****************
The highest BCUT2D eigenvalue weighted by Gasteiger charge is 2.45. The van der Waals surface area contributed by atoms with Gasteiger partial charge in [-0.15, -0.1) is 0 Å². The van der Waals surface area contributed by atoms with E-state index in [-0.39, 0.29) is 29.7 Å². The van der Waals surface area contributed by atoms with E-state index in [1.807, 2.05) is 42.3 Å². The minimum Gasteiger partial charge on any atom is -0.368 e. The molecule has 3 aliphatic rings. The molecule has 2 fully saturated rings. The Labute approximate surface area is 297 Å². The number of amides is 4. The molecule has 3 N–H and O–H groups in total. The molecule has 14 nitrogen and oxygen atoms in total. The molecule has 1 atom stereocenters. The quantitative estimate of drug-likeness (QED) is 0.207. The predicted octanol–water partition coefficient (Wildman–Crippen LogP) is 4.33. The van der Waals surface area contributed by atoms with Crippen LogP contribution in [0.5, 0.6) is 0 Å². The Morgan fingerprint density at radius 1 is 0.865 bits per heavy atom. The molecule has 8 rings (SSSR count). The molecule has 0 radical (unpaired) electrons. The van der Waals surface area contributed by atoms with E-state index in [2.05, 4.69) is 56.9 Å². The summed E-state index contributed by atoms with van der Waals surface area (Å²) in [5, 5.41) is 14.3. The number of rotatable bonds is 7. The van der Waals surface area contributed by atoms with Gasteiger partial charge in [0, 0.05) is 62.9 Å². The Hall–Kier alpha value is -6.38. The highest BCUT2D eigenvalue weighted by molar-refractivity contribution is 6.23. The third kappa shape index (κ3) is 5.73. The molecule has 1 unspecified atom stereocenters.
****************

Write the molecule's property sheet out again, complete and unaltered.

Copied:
The highest BCUT2D eigenvalue weighted by Gasteiger charge is 2.45. The van der Waals surface area contributed by atoms with Gasteiger partial charge in [-0.15, -0.1) is 0 Å². The van der Waals surface area contributed by atoms with E-state index in [-0.39, 0.29) is 29.7 Å². The van der Waals surface area contributed by atoms with E-state index in [1.807, 2.05) is 42.3 Å². The minimum Gasteiger partial charge on any atom is -0.368 e. The molecule has 3 aliphatic rings. The molecule has 2 fully saturated rings. The Labute approximate surface area is 297 Å². The number of amides is 4. The molecule has 3 N–H and O–H groups in total. The molecule has 14 nitrogen and oxygen atoms in total. The molecule has 1 atom stereocenters. The quantitative estimate of drug-likeness (QED) is 0.207. The predicted octanol–water partition coefficient (Wildman–Crippen LogP) is 4.33. The van der Waals surface area contributed by atoms with Crippen LogP contribution in [0.5, 0.6) is 0 Å². The Morgan fingerprint density at radius 1 is 0.865 bits per heavy atom. The molecule has 8 rings (SSSR count). The molecule has 0 radical (unpaired) electrons. The van der Waals surface area contributed by atoms with E-state index in [2.05, 4.69) is 56.9 Å². The summed E-state index contributed by atoms with van der Waals surface area (Å²) in [5, 5.41) is 14.3. The number of rotatable bonds is 7. The van der Waals surface area contributed by atoms with Gasteiger partial charge in [0, 0.05) is 62.9 Å². The Hall–Kier alpha value is -6.38. The highest BCUT2D eigenvalue weighted by molar-refractivity contribution is 6.23. The third kappa shape index (κ3) is 5.73. The molecule has 1 unspecified atom stereocenters.